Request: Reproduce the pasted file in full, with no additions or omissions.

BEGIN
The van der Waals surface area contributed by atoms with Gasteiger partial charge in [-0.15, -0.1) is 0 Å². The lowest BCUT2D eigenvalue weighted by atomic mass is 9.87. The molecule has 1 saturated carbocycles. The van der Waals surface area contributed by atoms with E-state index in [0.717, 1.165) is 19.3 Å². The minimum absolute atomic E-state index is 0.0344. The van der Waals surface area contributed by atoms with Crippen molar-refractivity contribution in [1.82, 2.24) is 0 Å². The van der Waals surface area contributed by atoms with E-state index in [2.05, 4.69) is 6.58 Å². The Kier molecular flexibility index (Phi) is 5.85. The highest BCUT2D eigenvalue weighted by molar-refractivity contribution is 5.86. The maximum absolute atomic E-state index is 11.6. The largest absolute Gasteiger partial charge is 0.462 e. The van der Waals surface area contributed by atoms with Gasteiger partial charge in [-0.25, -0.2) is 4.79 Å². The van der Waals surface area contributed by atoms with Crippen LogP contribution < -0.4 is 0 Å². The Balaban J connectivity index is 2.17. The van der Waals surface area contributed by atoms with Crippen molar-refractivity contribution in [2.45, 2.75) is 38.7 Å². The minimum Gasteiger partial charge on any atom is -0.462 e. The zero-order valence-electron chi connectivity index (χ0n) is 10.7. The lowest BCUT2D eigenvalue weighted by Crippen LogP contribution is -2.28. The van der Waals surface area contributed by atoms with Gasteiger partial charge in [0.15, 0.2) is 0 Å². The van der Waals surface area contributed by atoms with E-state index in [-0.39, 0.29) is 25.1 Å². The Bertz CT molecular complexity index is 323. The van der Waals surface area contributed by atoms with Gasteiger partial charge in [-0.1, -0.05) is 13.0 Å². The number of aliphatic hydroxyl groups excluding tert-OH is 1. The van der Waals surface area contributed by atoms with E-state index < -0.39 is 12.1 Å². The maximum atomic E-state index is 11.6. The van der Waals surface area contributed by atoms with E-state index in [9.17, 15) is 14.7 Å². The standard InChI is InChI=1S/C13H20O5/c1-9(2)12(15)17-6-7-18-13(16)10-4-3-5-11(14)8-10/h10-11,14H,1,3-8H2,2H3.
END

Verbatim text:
The van der Waals surface area contributed by atoms with Gasteiger partial charge in [-0.15, -0.1) is 0 Å². The lowest BCUT2D eigenvalue weighted by atomic mass is 9.87. The molecule has 1 saturated carbocycles. The van der Waals surface area contributed by atoms with E-state index in [0.717, 1.165) is 19.3 Å². The minimum absolute atomic E-state index is 0.0344. The van der Waals surface area contributed by atoms with Crippen molar-refractivity contribution in [1.82, 2.24) is 0 Å². The van der Waals surface area contributed by atoms with E-state index in [2.05, 4.69) is 6.58 Å². The Kier molecular flexibility index (Phi) is 5.85. The highest BCUT2D eigenvalue weighted by molar-refractivity contribution is 5.86. The maximum absolute atomic E-state index is 11.6. The largest absolute Gasteiger partial charge is 0.462 e. The van der Waals surface area contributed by atoms with Gasteiger partial charge in [-0.25, -0.2) is 4.79 Å². The van der Waals surface area contributed by atoms with Crippen LogP contribution < -0.4 is 0 Å². The Balaban J connectivity index is 2.17. The van der Waals surface area contributed by atoms with Crippen molar-refractivity contribution in [2.45, 2.75) is 38.7 Å². The minimum Gasteiger partial charge on any atom is -0.462 e. The zero-order valence-electron chi connectivity index (χ0n) is 10.7. The lowest BCUT2D eigenvalue weighted by Crippen LogP contribution is -2.28. The van der Waals surface area contributed by atoms with Gasteiger partial charge in [0.15, 0.2) is 0 Å². The van der Waals surface area contributed by atoms with E-state index in [-0.39, 0.29) is 25.1 Å². The Bertz CT molecular complexity index is 323. The van der Waals surface area contributed by atoms with Gasteiger partial charge in [-0.1, -0.05) is 13.0 Å². The number of aliphatic hydroxyl groups excluding tert-OH is 1. The van der Waals surface area contributed by atoms with E-state index < -0.39 is 12.1 Å². The maximum atomic E-state index is 11.6. The van der Waals surface area contributed by atoms with E-state index in [9.17, 15) is 14.7 Å². The standard InChI is InChI=1S/C13H20O5/c1-9(2)12(15)17-6-7-18-13(16)10-4-3-5-11(14)8-10/h10-11,14H,1,3-8H2,2H3.